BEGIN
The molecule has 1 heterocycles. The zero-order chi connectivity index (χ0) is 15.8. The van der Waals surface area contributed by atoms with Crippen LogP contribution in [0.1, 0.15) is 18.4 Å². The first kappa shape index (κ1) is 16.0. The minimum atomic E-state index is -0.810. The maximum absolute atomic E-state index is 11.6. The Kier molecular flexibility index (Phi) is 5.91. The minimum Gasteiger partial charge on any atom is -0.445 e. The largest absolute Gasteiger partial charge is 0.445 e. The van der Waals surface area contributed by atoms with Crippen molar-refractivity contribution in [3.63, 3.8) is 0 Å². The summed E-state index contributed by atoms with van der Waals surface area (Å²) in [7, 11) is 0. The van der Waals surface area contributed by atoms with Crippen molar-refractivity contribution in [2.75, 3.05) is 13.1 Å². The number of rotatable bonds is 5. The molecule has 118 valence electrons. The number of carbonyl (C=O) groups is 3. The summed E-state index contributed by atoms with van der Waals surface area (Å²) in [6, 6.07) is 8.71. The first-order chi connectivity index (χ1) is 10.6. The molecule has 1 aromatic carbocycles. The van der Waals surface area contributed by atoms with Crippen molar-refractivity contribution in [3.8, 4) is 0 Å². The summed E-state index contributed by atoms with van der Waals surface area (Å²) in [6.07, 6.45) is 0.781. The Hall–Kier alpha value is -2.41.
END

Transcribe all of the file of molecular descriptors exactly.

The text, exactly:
The molecule has 1 heterocycles. The zero-order chi connectivity index (χ0) is 15.8. The van der Waals surface area contributed by atoms with Crippen LogP contribution in [0.1, 0.15) is 18.4 Å². The first kappa shape index (κ1) is 16.0. The minimum atomic E-state index is -0.810. The maximum absolute atomic E-state index is 11.6. The Kier molecular flexibility index (Phi) is 5.91. The minimum Gasteiger partial charge on any atom is -0.445 e. The largest absolute Gasteiger partial charge is 0.445 e. The van der Waals surface area contributed by atoms with Crippen molar-refractivity contribution in [3.63, 3.8) is 0 Å². The summed E-state index contributed by atoms with van der Waals surface area (Å²) in [7, 11) is 0. The van der Waals surface area contributed by atoms with Crippen molar-refractivity contribution in [2.75, 3.05) is 13.1 Å². The number of rotatable bonds is 5. The molecule has 118 valence electrons. The number of carbonyl (C=O) groups is 3. The summed E-state index contributed by atoms with van der Waals surface area (Å²) in [6, 6.07) is 8.71. The first-order chi connectivity index (χ1) is 10.6. The molecule has 1 aromatic carbocycles. The van der Waals surface area contributed by atoms with Crippen molar-refractivity contribution in [3.8, 4) is 0 Å². The summed E-state index contributed by atoms with van der Waals surface area (Å²) in [6.07, 6.45) is 0.781. The Hall–Kier alpha value is -2.41.